InstructorsStudentsReviewersAuthorsBooksellersContact Us
Textbook Site for:
Master Student Guide to Academic Success
Doug Toft, Editor
Success Strategies
How to Set a Goal

From Skip Downing, On Course, Fourth Edition. Copyright 2005 by Houghton Mifflin Company. Reprinted with permission.

To be effective, a goal needs five qualities. You can remember them by applying the DAPPS rule. "DAPPS" is an acronym, a memory device in which each letter of the word stands for one of five qualities:

Dated. Effective goals have specific deadlines. A short-term goal usually has a deadline within a few months. A long-term goal generally has a deadline of a year or more, maybe even five or ten years away. As this date approaches, your motivation typically increases. This energy helps you finish strong. If you don't meet your deadline, you have an opportunity to examine what went wrong and create a new plan. Without a deadline, you might stretch the pursuit of a goal over your whole life, never reaching it.

Achievable. Effective goals are realistic. It's unrealistic to say you'll complete a marathon next week if your idea of a monster workout has been jogging around the block a few times a week. Still, if you're going to err, err on the side of optimism. When you set goals at the outer reaches of your present ability, stretching to reach them causes you to grow. Listen to other people's advice, but trust yourself to know what is achievable for you. Apply this guideline: "Is achieving the goal at least 50 percent believable to me?" If so, go for it.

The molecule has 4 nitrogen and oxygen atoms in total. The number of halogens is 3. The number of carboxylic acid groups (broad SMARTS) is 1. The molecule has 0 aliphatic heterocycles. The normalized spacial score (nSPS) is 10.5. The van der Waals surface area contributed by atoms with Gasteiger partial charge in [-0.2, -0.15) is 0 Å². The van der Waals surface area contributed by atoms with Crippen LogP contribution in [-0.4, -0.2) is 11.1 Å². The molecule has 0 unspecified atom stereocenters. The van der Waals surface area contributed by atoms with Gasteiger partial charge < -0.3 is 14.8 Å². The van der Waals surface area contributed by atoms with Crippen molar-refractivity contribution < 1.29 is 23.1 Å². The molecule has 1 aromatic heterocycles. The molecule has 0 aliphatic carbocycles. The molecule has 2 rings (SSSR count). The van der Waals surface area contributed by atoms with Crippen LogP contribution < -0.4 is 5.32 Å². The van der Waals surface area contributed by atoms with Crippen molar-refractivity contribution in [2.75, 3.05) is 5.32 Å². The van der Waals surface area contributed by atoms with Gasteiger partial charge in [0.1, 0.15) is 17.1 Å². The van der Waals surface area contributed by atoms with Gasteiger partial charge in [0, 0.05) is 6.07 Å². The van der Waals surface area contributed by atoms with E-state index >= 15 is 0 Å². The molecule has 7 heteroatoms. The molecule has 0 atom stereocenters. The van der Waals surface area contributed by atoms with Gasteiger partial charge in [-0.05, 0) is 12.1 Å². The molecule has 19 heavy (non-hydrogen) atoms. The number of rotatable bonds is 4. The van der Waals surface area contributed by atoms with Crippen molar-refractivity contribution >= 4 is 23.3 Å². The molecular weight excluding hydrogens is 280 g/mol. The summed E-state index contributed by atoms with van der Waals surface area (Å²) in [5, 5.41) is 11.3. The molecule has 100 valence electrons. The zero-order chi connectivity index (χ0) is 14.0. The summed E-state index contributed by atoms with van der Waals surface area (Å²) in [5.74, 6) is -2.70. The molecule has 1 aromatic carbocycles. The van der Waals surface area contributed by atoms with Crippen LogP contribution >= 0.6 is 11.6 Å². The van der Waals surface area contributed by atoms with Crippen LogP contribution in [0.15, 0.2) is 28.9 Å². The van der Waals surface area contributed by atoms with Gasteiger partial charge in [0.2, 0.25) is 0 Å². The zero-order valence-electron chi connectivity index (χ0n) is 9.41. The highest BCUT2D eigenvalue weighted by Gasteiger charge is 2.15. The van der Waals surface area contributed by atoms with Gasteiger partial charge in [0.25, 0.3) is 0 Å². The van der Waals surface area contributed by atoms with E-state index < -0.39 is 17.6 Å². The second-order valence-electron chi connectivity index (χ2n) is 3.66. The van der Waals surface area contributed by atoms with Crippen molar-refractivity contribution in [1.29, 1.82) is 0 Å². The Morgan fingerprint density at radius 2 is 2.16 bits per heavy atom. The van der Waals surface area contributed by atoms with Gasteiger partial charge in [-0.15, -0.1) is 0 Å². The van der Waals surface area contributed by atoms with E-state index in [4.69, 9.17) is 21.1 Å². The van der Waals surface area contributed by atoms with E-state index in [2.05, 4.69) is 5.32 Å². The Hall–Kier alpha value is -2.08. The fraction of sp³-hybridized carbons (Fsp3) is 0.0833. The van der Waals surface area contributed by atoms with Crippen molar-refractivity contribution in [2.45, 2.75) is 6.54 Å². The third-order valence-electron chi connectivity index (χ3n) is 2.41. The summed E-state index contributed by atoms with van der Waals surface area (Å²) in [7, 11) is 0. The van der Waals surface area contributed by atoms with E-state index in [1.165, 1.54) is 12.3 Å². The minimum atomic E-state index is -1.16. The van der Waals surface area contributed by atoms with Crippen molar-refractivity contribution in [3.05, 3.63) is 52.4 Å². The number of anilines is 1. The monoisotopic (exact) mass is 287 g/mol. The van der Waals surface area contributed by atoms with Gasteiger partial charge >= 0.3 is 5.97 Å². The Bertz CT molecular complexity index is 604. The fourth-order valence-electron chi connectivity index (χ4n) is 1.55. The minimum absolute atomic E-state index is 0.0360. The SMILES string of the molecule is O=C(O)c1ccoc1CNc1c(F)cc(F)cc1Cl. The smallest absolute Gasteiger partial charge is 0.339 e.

Personal. Effective goals are your goals, not someone else's. Ask yourself if your current goals contribute to your personal dreams. If not, trade them in for goals of your own. You don't want to be lying on your deathbed some day and realize you have lived someone else's live. Trust that you know better than anyone else which goals and dreams are right for you.

Positive. Effective goals focus on what you do want rather than on what you don't want. So translate negative goals into positive goals. For example, a negative goal to stop being later to classes becomes a positive goal to arrive on time to every class. I recall a racecar driver who explained how he miraculously kept his spinning car from smashing into the retaining wall: "I kept my eye on the track, not the wall." Focus your thoughts and actions on where you do want to go rather than on where you don't want to go, and you, too, will stay on course.

Specific. Effective goals state outcomes in specific, measurable terms. It's not enough to say, "My goal is to do better this semester" or "My goal is to work harder at my job." How will you know if you've achieved these goals? What concrete evidence will you have? Revise your goals: "I will achieve a 3.5 or better grade average this semester. On my job, I will volunteer for all offerings of overtime." Being specific keeps you from fooling yourself into believing you've achieved a goal when, in fact, you haven't.